The salad dressing was a simple oil and balsamic. Tinged with mild onion, it was an excellent match for the bag of peppery Orleans arugula I had picked up at Phoenix Fruits earlier in the week.

As for the vinegar, I'll have to wait at least a month for the first taste. Until then, I'll simply admire the bobbing blossoms.


Cut 10 just opened chive blossoms. Separate florets and finely chop stems. Combine 1/2 cup oil with 1/8 to 1/4 cup dark balsamic vinegar. Add 1 tablespoon mustard; whisk well. Add salt and crushed black peppercorns to taste, and sprinkle in chive clippings and florets. Serve over arugula or other peppery spring greens.


New local logo for the Diary

In keeping with my attempts to shop locally, I made sure to contact Brewster calligrapher Rick Paulus when it came time for a new logo. As the former calligrapher to the White House, he knows how to use a pen.

Since beginning his career in 1985, he's trained under first full-time White House calligrapher A.B. Tolley, served as engrosser for the State House, and worked as calligrapher for the Clinton administration. Most recently, however, he moved home to Brewster to open up his own studio.

Tucked into a modest clapboard shed behind his house at 2814 Main Street, the studio is decorated with bold blues and stark white. Exquisitely decorated papers lettered with sayings and invites are scattered about to dry, and his friendly dog is sure to greet you with tail wagging.

Already over the short course of its first season, Cape Lettering Arts has made quite a mark on area customers, myself included. If you're in the neighborhood, be sure to check it out.

Thanks, Rick, for a job well done!


Of course I can! A glance at the closely intertwined histories of sugar and canning

I have been using what seems to me like an enormous quantity of sugar recently. Between the rhubarb pies, the canned pie filling, and the beets, at least 15 pounds have flown off the cupboard shelves. I have been justifying this by telling myself that my great-grandmother (the Michael Pollan reference point for how to eat) would have used plenty of sugar to preserve things the same way.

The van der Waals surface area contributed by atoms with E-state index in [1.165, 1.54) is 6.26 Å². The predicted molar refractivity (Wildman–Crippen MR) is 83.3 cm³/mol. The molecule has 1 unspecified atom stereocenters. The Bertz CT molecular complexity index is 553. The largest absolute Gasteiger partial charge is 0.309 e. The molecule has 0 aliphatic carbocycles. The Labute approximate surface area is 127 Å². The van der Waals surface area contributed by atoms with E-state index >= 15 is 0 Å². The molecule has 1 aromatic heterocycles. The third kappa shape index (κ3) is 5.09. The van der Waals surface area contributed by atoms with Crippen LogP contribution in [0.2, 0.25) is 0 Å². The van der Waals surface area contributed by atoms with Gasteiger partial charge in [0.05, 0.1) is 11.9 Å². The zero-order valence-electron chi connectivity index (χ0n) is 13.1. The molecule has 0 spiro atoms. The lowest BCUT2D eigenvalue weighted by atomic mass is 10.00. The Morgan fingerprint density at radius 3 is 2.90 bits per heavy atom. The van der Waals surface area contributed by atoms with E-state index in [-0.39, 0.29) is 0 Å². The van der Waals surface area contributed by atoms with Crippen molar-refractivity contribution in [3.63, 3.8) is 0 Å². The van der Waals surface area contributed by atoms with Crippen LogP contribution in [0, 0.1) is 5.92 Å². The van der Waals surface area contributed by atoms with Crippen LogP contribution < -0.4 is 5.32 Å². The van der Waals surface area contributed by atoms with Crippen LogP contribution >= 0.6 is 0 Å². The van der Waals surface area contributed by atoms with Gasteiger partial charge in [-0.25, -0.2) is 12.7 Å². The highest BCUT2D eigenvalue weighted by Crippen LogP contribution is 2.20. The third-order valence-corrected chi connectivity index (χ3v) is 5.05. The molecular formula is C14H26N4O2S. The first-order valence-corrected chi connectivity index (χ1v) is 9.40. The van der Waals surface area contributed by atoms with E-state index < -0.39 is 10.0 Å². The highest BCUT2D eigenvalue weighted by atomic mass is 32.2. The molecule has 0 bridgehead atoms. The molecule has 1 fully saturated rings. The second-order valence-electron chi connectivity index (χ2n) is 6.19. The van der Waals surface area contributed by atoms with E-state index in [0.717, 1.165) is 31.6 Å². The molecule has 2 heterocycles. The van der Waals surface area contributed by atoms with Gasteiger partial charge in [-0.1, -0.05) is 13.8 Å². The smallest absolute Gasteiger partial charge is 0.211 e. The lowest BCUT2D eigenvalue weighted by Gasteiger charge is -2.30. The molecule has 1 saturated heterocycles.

But would she? Sugar has never been local to New England, and was a luxury until not so many years ago. She would likely have known how to substitute honey or maple syrup in pies or breads, but not in canning. Over the course of nine months in a mason jar, there's no telling what could go wrong.

Wondering just how much canning she would have done, I did a bit of research. First, I turned up what I already knew, but hadn't really thought about. Sugar was first made affordable in the late 1700s by slave labor; it's no coincidence that Nicholas Appert came up with canning around the same time. But while Appert fed Napoleon's army with the first on-the-go meals at the start of the 19th century, it wasn't until the 1880s that summertime canning became a domestic ritual for American women.

Even so, jars were expensive, and records of canning classes during both World Wars suggest that not every home was well-versed in the preservation method early on. By WW2, however, proficiency had reached a level where home canners were allowed extra ration sugar—up to one pound for every four quarts of finished fruit. The above illustration from the War Food Administration in Washington D.C. encouraged women to put up fruits and vegetables during the summer and fall so that commercially canned goods could be sent to soldiers overseas, an effort seen alongside the Victory Garden as the ultimate in patriotism.

But the World Wars were the era of my grandmother, not my great-grandmother. Recipes in my grandmother's hand-scribbled book from Maw-Maw, my great-grandmother, are few and far between. Nonetheless, I did manage to turn up a few for canned items: Maw-Maw's quince preserve, "strictly southern" watermelon rind preserve, and green tomato pickles. All called for a good amount of sugar, putting me in the safe zone in Michael Pollan's terms.

While that's good enough for now, I'm still curious about we ate before the era of cheap sugar and mason jars. What if sugar prices rise as much as flour already has? Surely, there are other methods of preservation using local ingredients. Thanks to Amazon, answers should be arriving soon. Preserving Food without Freezing or Canning is an exploration of Old World preservation methods compiled by the French gardeners and farmers of Terre Vivant.

As Maine garden guru Eliot Coleman puts it in the introduction, "Food preservation techniques can be divided into two categories: the modern scientific methods that remove the life from food, and the natural 'poetic' methods that maintain or enhance the life in food." I'm hoping to learn a thing or two about the latter.

And in case your hot house tomatoes are greening up:


Slice 1 peck green tomatoes and 12 onions very thinly. Sprinkle with salt and layer on bottom of large pot. Take 1/4 pound ground mustard, 1/4 pound white mustard seed, 1 ounce whole cloves, 1 ounce ground ginger, 1 ounce whole allspice, 1 ounce celery seed, and 1 ounce black pepper grains and mix well. Put in pot in alternate layers with tomatoes and onions. Cover with 1/2 gallon vinegar and cook till tender; about 3 hours. Use sugar to taste—about 3 pounds is good for above recipe. Put spices in cheesecloth bag (allspice, cloves, and whole peppers). Put in sterile jars.


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All text, photographs, and other original material copyright 2008-2010 by Elspeth Hay unless otherwise noted.